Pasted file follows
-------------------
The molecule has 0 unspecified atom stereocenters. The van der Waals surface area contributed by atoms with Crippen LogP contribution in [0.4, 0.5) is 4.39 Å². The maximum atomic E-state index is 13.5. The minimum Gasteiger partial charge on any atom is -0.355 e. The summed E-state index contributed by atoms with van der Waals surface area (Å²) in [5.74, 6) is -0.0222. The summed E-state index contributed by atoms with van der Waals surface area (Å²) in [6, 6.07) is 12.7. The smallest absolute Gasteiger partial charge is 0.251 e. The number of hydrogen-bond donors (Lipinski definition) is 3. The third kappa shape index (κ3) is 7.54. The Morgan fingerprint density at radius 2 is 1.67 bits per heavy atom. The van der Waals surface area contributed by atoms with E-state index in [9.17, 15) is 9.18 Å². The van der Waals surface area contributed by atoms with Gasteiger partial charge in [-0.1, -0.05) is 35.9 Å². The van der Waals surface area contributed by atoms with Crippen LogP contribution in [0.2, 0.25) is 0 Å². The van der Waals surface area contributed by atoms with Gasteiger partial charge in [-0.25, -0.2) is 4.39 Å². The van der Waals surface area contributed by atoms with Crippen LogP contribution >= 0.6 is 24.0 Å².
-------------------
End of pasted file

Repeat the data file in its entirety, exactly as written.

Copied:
The molecule has 0 unspecified atom stereocenters. The van der Waals surface area contributed by atoms with Crippen LogP contribution in [0.4, 0.5) is 4.39 Å². The maximum atomic E-state index is 13.5. The minimum Gasteiger partial charge on any atom is -0.355 e. The summed E-state index contributed by atoms with van der Waals surface area (Å²) in [5.74, 6) is -0.0222. The summed E-state index contributed by atoms with van der Waals surface area (Å²) in [6, 6.07) is 12.7. The smallest absolute Gasteiger partial charge is 0.251 e. The number of hydrogen-bond donors (Lipinski definition) is 3. The third kappa shape index (κ3) is 7.54. The Morgan fingerprint density at radius 2 is 1.67 bits per heavy atom. The van der Waals surface area contributed by atoms with E-state index in [9.17, 15) is 9.18 Å². The van der Waals surface area contributed by atoms with Gasteiger partial charge in [-0.1, -0.05) is 35.9 Å². The van der Waals surface area contributed by atoms with Crippen LogP contribution in [0.2, 0.25) is 0 Å². The van der Waals surface area contributed by atoms with Gasteiger partial charge in [-0.25, -0.2) is 4.39 Å². The van der Waals surface area contributed by atoms with Crippen LogP contribution >= 0.6 is 24.0 Å².